How ads “hack” our mind

Rule #9: Aim young.

Scotiabank’s “Getting There” account for children has been around for decades, seemingly an insider’s benefit for parents who bank with Scotiabank.  It is only now that Scotiabank is taking the plunge into deep advertising.  Until this decade, Scotiabank has largely avoided any massive contribution to the ubiquitous commercial communication that takes place all-around us.  But with this new campaign, Scotiabank boldly steps into the Quintillion times in which we live.

Only a few years ago, Scotiabank’s contribution to advertising was scant, only the necessaries were done.  Today, Scotiabank touts itself as “Canada’s Hockey Bank” and sponsors the honoured Canadian television program; “Hockey Night in Canada”, as well as the CBC program “Dragon’s Den”.  Scotiabank has lent its name to not one but two Canadian NHL Hockey Arenas (Scotiabank Place of  Ottawa’s NHL Senators, and Scotiabank Saddledome of the Calgary Flames).  It has also associated itself with cultural events such as “Scotiabank Nuit Blanche”, “Scotiabank Toronto Caribbean Carnival”, “Scotiabank BuskerFest” even the “Scotiabank Giller Prize”.  Here’s an organization that has gone from virtually zero visibility to increasingly ubiquitous in a few short years, placing itself as family friendly and multicultural.

Today, one of the apparent keystones of Scotiabank’s advertising strategy is to employ the ninth rule of “Deconstructing Commercials”; Aim Young.

And so, the Young Scotiabanker is upon the scene.  (And incidentally, the Young Scotiabanker can take her Scene Card to the movies – another product by Scotiabank, allowing her to get cheaper tickets at Cineplex-Odeon cinemas in Canada).  Gaining clients when they are young is a great strategy by Scotiabank.  The “Getting There” account offers higher interest and no fees. Besides, how many times has anyone actually switched banks outright?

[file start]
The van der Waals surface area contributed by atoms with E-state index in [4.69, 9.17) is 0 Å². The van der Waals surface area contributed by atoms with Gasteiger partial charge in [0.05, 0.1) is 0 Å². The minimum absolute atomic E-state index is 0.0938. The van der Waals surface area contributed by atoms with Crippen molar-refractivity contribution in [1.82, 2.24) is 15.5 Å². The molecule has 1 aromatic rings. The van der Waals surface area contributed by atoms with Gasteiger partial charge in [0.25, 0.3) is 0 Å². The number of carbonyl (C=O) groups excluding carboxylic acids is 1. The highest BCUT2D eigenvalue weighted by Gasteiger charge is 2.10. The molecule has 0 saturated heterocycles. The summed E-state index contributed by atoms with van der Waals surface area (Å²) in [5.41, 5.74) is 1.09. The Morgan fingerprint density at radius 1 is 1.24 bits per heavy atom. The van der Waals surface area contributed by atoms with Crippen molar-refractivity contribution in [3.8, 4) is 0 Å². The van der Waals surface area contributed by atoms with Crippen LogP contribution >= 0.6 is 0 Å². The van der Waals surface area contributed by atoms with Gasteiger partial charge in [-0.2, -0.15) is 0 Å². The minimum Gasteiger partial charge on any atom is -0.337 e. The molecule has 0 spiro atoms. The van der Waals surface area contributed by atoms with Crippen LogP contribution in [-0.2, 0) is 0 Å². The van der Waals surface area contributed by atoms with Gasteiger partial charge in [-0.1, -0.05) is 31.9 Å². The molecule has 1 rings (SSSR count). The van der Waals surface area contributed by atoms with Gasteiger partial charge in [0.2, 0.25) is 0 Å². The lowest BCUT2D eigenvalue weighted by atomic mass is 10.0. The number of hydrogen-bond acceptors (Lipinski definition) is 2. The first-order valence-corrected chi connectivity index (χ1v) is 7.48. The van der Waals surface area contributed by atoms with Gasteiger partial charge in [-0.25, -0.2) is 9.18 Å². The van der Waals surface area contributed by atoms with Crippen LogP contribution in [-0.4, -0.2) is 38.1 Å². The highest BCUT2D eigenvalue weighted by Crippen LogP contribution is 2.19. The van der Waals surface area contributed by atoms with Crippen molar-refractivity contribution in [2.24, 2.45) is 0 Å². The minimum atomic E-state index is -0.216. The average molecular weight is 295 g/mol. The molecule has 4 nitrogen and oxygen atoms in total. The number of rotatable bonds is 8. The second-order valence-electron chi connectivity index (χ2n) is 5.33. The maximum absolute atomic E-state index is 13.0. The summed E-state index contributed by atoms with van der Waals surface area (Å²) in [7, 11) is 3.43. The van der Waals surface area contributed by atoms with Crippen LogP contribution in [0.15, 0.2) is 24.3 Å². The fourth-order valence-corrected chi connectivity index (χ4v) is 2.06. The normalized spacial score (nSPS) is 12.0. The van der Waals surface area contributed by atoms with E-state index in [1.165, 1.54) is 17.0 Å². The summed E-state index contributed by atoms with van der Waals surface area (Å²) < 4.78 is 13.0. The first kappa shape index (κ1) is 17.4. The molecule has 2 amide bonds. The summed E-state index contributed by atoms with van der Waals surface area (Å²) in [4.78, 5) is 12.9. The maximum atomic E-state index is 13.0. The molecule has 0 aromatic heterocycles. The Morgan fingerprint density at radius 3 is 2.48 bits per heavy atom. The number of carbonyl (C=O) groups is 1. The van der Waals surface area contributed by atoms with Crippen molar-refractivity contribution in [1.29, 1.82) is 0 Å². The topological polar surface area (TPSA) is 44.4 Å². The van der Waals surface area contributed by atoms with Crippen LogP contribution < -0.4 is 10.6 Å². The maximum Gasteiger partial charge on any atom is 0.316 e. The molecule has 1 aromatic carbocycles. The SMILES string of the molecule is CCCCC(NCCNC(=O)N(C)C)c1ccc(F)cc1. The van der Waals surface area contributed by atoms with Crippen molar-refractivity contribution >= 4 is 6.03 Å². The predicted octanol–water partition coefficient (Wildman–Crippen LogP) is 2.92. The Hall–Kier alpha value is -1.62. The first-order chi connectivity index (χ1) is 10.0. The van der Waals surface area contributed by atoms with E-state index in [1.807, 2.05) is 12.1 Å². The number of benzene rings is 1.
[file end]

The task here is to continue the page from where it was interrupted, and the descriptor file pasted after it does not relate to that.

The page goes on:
Commercials like this attempt to ‘hack’ our ‘reptilian’ brain by arousing reactive rather than rational receptors.

In contrast, view the Mini-Wheats commercial below in order to understand the full definition of Rule #9: Aim Young and hook the kids with: music, eye candy, coolness factor, and above all sex appeal.  Don’t be fooled.  The commercial below is aimed squarely at children younger than 5 years of age.  The sex appeal is rife, with sultry eyed cartoon women gazing at you as their exaggerated hips gyrate to the beat.

The subliminal cues are numerous.  Sexy kisses, juicy hearts, go-go dancers, come-hither eyes, hyper music.  It’s all meant to excite.  What is the connection between breakfast cereal and the sequence near the end of the commercial that has the go-go dancers kiss the mini-wheat as juicy hearts fly out of his face?

Oooh, wow! My first threesome!

Oooh, wow! My first threesome!

Commercials like this attempt to ‘hack’ our ‘reptilian’ brain.  The reptilian brain is a remnant of an ancient time in our evolution.  The function of this basic part of our mind is to react quickly.  Speed is favoured over deliberation as our most basic reflexes are triggered.  These triggers play on our sense of flight to danger, as well as our need for emotional and physical comfort  – love.

The sexual input and hyper stimulation arouses our ancient heritage; reptilian, reactive, innate, instinctual…  The commercial is directed at those who are too young to resist:  too innocent to be cognizant that they are being ‘hacked’ through reactive rather than rational receptors.

This is the just the start of a lifetime of ubiquitous commercial communication aimed at ourselves during these Quintillion Times.

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